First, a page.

"It's a whole new ball game," said Reginald Wells, acting chief of the District's Bureau of Community Services. "It's a complex issue. It is difficult to know how much or how little to do to maximize a person's growth. When do we let go? It's questions like this that we will have to grapple with."
The District now trains group home operators in sex education so that they can answer questions and teach mentally retarded residents. Recently a group of parents of mentally retarded adolescents asked the city to counsel them, too.
Social workers are linking mentally retarded people with other people to provide role models for those who spent years in institutions. A couple of women who are not retarded bring their children over to Donna Thornton's on Saturdays so the children can play and the parents can talk. Recently, Ricky started going to a nursery school.
"The people at school say he's doing good," said his father. "We're going to school to meet his teachers and they're going to tell us what kind of work they'll be doing with him so we can keep it up at home."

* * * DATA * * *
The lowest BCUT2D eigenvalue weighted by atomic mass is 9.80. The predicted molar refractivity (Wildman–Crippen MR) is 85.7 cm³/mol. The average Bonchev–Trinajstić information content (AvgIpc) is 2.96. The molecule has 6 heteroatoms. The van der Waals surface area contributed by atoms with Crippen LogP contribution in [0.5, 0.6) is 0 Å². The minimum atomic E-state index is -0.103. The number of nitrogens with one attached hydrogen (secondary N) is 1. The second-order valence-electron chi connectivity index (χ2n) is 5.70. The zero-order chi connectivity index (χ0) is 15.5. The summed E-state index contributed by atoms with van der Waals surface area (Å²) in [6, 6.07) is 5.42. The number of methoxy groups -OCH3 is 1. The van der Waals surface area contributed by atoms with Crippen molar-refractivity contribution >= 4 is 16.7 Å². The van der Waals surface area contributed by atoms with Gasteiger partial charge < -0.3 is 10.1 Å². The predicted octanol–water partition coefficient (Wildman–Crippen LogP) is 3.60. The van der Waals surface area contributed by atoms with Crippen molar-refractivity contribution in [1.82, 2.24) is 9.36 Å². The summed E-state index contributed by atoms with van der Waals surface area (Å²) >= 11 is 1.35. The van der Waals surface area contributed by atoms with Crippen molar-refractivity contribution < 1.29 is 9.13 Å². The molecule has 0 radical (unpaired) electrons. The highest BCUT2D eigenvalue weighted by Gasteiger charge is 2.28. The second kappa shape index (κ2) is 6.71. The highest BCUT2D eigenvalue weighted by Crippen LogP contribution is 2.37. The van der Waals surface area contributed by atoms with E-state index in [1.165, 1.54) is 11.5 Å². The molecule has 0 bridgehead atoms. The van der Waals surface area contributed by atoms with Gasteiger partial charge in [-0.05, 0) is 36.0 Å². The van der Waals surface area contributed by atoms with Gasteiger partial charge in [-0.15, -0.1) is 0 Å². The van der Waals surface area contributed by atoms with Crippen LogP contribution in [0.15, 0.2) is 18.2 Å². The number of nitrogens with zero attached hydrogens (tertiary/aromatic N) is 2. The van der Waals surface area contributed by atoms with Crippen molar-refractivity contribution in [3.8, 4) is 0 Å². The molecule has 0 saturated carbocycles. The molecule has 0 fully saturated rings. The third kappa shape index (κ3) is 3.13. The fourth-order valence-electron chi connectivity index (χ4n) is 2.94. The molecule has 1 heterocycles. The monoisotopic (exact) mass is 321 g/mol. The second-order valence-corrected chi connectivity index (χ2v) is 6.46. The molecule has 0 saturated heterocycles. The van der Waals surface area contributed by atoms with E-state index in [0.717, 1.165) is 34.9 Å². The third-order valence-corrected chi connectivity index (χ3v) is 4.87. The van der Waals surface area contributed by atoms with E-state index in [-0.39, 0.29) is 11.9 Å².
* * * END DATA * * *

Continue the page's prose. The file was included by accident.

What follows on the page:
"I miss him when he's gone," said Donna Thornton, who expects to go to work soon as a housekeeper at a hospital.
They are divided on whether they'll have another child, but even if they do, they imagine it will be at least five years from now. "Too expensive," said Donna Thornton. "Let me get on my feet first."
But yesterday, for at least three hours in the afternoon, time seemed to stand still, and none of the national issues mattered. At the party, there were friends from Forest Haven and from special-education classes, a couple of unwed, handicapped mothers they had met in parenthood classes and some children diagnosed as mentally retarded.
Donna Thornton made a lemon sheet cake. Ricardo Thornton bought his son a pair of corduroys and a matching shirt and spent a lot of time taking pictures. They noted that Little Ricky has four teeth at the top and two at the bottom, can say "Da-da" (his first words), spends hours crawling after his mother and is about to take his first steps.
"We were concerned he would have some retardation. So far they say he is right on track. That makes us happy," said his father.
Donna Thornton, surveying a pot full of hot dogs and her lemon cake, said, "This is one happy life. When I get old and gray and people say, 'Donna, how was your life?' I'll say, 'It was wonderful.' "